10 things to buy that will save you money

Save money by cycling

It sounds counter-intuitive but even when you’re doing your best to be frugal and save, the most efficient thing to do is spend money – on quality everyday items. Here are 10 things to buy that will save you money in the future.

A simple coffee maker

If your local barista charges you $4 for a skinny cap, tell ‘em you’re dreaming. Coffea Coffee sells $33 Bialetti espresso makers online – this means you could be saving hundreds of dollars each year by making your own coffees at home. Plus you won’t be tempted by those white chocolate and raspberry muffins anymore.

A travel mug

Giving up your [twice] daily skinny caps may be a bit of stretch but saving money on them, and the environment with them, doesn’t have to be.

Investing in a reusable coffee cup will set you back as little as $14, and with all the cafes offering discounts of up to 50c per hot bev in metro cities, you’ll have it paid off within the month, and can even save yourself up to $100 a year if you’re a regular coffee drinker.

A bike

Public transport prices in Australia are nothing short of an abomination. If you caught PT to and from work every weekday in Melbourne for 48 weeks ($8.10 return each day), you’d rack up a total spend of $1,944 a year (that’s excluding all those weekend shopping trips to Melbourne Central).

If you purchased a brand new mid-range road bike for $299, you’d save yourself a whopping $1,645 a year and pay it off in only eight working weeks, plus you’d be doing your body a world of good.

Phone screen protector

The best thing you can ever do for your wallet is slap a quality screen protector on your phone. These days a screen replacement on an iPhone 7 will cost you at least $169, and that’s if the LCD screen is still working. Unfortunately, with every new iPhone release, the screens become more flimsy and fragile. There’s basically a 99.99% chance that you will drop your phone at some point, without a $19 tempered glass screen protector, that glass is going to shatter faster than a plate at a Greek wedding.

A clothes horse

It’s no secret that Australia has the highest power prices in the world, which means using less of it is a pretty obvious hot tip, but it could save you buckets nonetheless. One way you can throw your next power bill to the curb this month is by investing in a clothes horse. These genius devices will set you back $6 a pop at Kmart and last for years, which means you could be saving multiple years worth of clothes dryer running costs.

A quality water bottle with an inbuilt filter

With bottled water up around $4 dollars a pop and inbuilt filter bottles at as little as $19, you can literally pay it off in less than five instances of you popping into 7Eleven for a Pump Water. Better yet, Bobble’s $19 bottle equates to 300 bottles of water which, after paying off your bottle, means you can save up to $1,180.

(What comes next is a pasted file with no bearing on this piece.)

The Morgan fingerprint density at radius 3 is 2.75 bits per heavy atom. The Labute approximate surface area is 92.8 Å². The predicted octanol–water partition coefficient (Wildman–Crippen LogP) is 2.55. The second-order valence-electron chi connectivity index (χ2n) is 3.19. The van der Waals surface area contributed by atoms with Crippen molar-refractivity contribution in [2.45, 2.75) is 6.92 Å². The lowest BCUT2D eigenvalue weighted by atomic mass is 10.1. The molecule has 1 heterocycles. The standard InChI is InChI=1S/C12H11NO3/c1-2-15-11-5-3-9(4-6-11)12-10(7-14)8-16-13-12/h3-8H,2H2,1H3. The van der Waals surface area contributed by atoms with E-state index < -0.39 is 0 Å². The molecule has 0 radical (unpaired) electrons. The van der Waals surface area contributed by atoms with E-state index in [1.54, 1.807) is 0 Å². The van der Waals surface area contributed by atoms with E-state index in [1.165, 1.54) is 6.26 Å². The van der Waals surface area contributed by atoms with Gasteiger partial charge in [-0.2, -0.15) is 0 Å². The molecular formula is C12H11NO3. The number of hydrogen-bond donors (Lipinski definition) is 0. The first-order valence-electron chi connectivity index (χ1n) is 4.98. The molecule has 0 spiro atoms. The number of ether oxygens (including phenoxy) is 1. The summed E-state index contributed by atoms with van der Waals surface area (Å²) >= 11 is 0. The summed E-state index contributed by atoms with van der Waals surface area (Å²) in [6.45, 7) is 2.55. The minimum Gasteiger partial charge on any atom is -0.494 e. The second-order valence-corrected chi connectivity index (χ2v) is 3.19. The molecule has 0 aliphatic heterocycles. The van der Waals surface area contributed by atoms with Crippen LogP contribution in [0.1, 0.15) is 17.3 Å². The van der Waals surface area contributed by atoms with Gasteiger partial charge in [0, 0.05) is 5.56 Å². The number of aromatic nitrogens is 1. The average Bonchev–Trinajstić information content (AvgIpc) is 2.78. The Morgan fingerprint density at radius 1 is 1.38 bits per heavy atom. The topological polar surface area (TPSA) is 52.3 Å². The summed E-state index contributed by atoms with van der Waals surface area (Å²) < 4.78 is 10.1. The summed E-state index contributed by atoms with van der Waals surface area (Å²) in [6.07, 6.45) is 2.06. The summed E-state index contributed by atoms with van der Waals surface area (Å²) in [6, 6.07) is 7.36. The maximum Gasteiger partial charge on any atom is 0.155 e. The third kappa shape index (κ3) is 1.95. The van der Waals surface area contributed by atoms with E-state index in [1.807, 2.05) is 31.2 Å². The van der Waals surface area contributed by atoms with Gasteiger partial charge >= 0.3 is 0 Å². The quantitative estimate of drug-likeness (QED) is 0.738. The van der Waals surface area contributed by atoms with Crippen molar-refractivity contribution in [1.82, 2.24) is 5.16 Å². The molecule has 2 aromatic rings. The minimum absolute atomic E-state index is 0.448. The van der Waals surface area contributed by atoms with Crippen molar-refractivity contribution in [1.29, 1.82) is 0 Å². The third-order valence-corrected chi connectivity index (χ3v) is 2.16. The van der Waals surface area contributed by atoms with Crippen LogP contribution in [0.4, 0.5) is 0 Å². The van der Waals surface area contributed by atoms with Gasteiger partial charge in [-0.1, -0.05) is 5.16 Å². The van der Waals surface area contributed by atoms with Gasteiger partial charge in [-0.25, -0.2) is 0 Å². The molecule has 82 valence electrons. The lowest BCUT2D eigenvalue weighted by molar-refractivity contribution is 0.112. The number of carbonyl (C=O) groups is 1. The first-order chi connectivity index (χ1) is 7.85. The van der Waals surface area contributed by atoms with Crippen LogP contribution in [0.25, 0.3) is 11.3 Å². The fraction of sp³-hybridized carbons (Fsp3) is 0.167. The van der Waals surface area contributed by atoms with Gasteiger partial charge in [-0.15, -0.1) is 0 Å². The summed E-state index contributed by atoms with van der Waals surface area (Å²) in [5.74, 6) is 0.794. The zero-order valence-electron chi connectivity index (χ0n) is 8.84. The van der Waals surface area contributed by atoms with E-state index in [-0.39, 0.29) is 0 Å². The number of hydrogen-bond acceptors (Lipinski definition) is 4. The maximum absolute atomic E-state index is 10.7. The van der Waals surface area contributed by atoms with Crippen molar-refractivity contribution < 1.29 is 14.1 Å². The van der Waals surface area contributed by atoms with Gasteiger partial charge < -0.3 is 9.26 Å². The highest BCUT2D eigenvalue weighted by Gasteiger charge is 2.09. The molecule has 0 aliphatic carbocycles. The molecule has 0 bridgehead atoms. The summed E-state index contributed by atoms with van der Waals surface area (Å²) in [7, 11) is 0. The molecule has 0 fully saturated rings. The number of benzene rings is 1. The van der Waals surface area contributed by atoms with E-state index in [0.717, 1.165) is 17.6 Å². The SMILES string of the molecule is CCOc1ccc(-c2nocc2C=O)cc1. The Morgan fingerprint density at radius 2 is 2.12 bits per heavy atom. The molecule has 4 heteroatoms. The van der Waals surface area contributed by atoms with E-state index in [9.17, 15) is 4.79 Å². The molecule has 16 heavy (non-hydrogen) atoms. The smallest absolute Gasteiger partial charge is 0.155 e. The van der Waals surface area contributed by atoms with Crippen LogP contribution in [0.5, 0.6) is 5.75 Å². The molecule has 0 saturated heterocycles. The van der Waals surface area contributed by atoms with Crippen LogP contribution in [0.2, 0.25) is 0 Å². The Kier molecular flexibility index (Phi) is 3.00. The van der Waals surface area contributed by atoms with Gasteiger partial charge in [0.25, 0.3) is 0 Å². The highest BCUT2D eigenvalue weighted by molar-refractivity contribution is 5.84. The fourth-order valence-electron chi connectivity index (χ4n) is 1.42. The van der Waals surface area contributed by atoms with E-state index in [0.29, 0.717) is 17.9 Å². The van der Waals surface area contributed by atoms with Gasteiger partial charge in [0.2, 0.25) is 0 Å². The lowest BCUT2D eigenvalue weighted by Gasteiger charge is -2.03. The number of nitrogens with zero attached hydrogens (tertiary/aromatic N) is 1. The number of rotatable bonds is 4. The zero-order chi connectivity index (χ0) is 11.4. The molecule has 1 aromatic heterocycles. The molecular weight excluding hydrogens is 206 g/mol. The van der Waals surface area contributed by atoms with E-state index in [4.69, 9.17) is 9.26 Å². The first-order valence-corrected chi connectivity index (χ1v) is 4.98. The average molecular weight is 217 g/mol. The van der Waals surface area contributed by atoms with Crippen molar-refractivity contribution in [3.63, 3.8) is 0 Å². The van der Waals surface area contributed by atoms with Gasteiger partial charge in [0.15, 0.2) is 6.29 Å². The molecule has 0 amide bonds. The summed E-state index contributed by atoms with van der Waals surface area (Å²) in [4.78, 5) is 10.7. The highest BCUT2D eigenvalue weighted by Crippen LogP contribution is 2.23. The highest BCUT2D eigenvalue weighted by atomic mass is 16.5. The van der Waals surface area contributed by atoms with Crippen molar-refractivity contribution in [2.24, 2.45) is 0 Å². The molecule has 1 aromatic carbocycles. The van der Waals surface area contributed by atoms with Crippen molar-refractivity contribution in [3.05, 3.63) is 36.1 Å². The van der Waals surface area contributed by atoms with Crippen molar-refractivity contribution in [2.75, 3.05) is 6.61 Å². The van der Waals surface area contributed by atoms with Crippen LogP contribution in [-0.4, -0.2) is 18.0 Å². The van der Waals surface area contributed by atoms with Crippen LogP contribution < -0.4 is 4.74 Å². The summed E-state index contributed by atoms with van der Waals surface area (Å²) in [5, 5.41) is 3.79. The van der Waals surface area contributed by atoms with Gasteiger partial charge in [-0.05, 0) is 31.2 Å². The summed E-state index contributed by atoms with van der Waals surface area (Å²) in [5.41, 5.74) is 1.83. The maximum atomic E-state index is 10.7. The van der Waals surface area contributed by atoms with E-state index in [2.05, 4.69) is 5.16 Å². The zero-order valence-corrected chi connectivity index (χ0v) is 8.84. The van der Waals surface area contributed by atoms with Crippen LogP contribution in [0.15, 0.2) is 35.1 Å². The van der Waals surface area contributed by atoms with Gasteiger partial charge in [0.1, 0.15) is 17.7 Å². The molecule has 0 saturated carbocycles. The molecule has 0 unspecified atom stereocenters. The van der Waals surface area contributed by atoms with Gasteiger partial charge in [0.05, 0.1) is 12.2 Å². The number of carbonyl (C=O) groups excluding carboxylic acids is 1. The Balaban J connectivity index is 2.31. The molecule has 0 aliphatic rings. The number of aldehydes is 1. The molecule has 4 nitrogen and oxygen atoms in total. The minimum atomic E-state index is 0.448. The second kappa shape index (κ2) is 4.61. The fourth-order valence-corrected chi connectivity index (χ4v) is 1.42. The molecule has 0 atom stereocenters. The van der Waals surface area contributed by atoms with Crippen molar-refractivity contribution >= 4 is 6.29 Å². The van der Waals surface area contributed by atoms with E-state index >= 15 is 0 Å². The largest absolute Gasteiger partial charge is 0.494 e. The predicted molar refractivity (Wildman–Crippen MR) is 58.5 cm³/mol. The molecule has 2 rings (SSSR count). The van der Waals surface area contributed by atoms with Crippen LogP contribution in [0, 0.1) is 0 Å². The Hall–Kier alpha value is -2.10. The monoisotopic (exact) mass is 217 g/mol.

A book that teaches you about budgeting

Now this one is priceless. A book like Scott Pape’s Barefoot Investor can see you save tens of thousands of dollars over the course of a single meal. His book has saved heaps of Australians a bucketload through tips on getting rid of debt, earning more from your banks and growing your wealth through investing. At $21.93, this book could save you a tonne in the long run.

Light efficient bulbs

Getting back to doing your bit for the environment, regular light bulbs are another item that are happy to help, in addition to skyrocketing your power bills. Light efficient bulbs are an eco-friendly alternative that cost a little more upfront than incandescent light bulbs but are more durable, longer lasting and less draining on your power bill. LED lights use 85% less energy and can last for up to twenty years.

A battery recharger

Unsurprisingly, there are a lot of things in your home (and your home office) that use batteries – TV remotes, alarm clocks, keyboards, cameras, electric toothbrushes and torches, just to name a few. Fortunately, you can avoid paying the steep price for replacement batteries each time by instead getting your money’s worth from your batteries and investing in a wall socket charger.

A desk stash

Finally, office workers can save a bucketload by keeping a snack stash in their desk drawer during the week. Next time you’re doing the weekly supermarket shop, pick out a few treats (some healthy and wholesome, some not so much) and tuck them away at your desk at work. What costs you $20 upfront on a Sunday night could end up saving you a heap during the week.

Already own all of these everyday cash savers? Here are 10 things to cut from your budget every week that’ll save you even more money.


Also published on Medium.